Copyright © 2019, Los Angeles Times | Terms of Service | Privacy Policy

Burroughs High’s Guy Myers named one of California’s best

Burroughs High School drama teacher Guy Myers reclines in his classroom desk space on Monday. He was named one of five California Teachers of the Year on Friday. The California Teacher of the Year representative was chosen by Tony Thurmond, state superintendent of public instruction.
(Tim Berger/Burbank Leader)

Accolades that began last April have risen for Burroughs High School drama instructor Guy Myers to a significant level.

The district‘s 11-year veteran, who has racked up several awards in the past year and a half, was named one of five California Teachers of the Year on Friday afternoon.

Myers earned the prestige along with Cupertino High’s Sean Bui, Perris Elementary’s Brenda Barreras, Trabuco Mesa Elementary’s Mandy Kelly and West Sonoma County Consortium School special-education teacher Katya Robinson.

“These five incredible teachers receive this prestigious honor for their focus, drive and determination to teach young people in California,” said Tony Thurmond, state superintendent of public instruction, in a statement.


Myers’ latest honor may be his most special.

“Truly, I haven’t been able to stop smiling,” Myers said. “To have been recognized by my peers and administration when I won at the district level was so incredibly special because they know me personally and have worked with me directly, but now to be singled out by the state completely blows my mind.”

He added, “This is a career highlight, for sure.”

Myers is the district’s first state teacher of the year since Luther Burbank Middle School’s Rebecca Mieliwocki earned the 2012 title en route to being named the National Teacher of the Year.


Myers and the winning teachers were selected among county and local finalists representing California’s 10,000-plus kindergarten- through 12th-grade public school districts.

“It’s well-deserved,” Burroughs High School principal Deborah Madrigal said. “He does a fantastic job. He works so hard, and the kids really respond to his teaching technique and him as a person.”

Myers will soon head to Sacramento and have lunch with Thurmond and the other teachers of the year before formally being recognized at a gala in January.

Out of the five teachers, Bui was selected to represent California in the National Teacher of the Year competition.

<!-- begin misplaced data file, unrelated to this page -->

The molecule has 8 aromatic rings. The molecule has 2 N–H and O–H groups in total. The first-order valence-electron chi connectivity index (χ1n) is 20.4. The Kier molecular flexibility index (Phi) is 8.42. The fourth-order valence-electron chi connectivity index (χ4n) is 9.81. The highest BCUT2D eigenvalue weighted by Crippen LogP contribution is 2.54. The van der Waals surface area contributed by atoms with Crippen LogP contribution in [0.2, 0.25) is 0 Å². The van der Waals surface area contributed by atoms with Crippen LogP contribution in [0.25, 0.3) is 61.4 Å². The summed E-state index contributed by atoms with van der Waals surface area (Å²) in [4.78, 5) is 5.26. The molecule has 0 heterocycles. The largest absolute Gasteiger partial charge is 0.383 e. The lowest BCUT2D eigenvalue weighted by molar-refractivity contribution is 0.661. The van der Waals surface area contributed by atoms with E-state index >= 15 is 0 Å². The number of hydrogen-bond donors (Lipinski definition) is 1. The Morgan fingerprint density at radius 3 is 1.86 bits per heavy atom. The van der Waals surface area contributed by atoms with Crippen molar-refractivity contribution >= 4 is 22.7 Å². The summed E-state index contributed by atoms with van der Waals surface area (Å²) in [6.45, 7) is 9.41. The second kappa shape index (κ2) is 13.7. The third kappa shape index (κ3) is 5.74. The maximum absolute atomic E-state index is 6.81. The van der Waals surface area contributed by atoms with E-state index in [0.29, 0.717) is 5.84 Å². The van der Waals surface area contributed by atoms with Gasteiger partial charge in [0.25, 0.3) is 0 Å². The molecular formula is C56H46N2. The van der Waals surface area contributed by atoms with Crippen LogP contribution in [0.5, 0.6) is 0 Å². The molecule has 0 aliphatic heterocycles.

Burroughs High School drama teacher Guy Myers, with images of past drama student head shots on the wall, in his classroom on Monday. Myers is one of five California Teachers of the Year. The California Teacher of the Year representative was chosen by State Superintendent of Public Instruction Tony Thurmond.
(Tim Berger/Burbank Leader)

The award comes amid an avalanche of acclaim as Myers was honored last April by the Burbank Arts for All Foundation, was named the Burroughs High School Teacher of the Year earlier this year, the district teacher of the year in April and a Los Angeles County Teacher of the Year in September.

Throughout the flurry of awards, Myers has received baked goods, high-fives and social media shout-outs he said he’s treasured.

“My students, past and present, have been ecstatic for me, making me cards, bringing in cake and posting things about me and our classes on social media,” Myers said. “They have been cheering me on every step of the way.”

Myers’ success has come while arts and music education funding in the district has been cut.


In January, district staff proposed eliminating three elementary music instructors to save $275,328 as a way to close a $3.5-million deficit for this school year.

Several local nonprofits, including Burbank Arts for All and the Burbank Education Foundation, rallied to raise the funds necessary to save the music teacher jobs for this school year.

“This is another example of how quality arts education can have a positive impact on students,” Burbank Unified Supt. Matt Hill said of Myers’ state honor.

“Hopefully, more individuals across the state will take notice and will invest more in education so that we can expand our arts instruction,” he said.

Support our coverage by becoming a digital subscriber.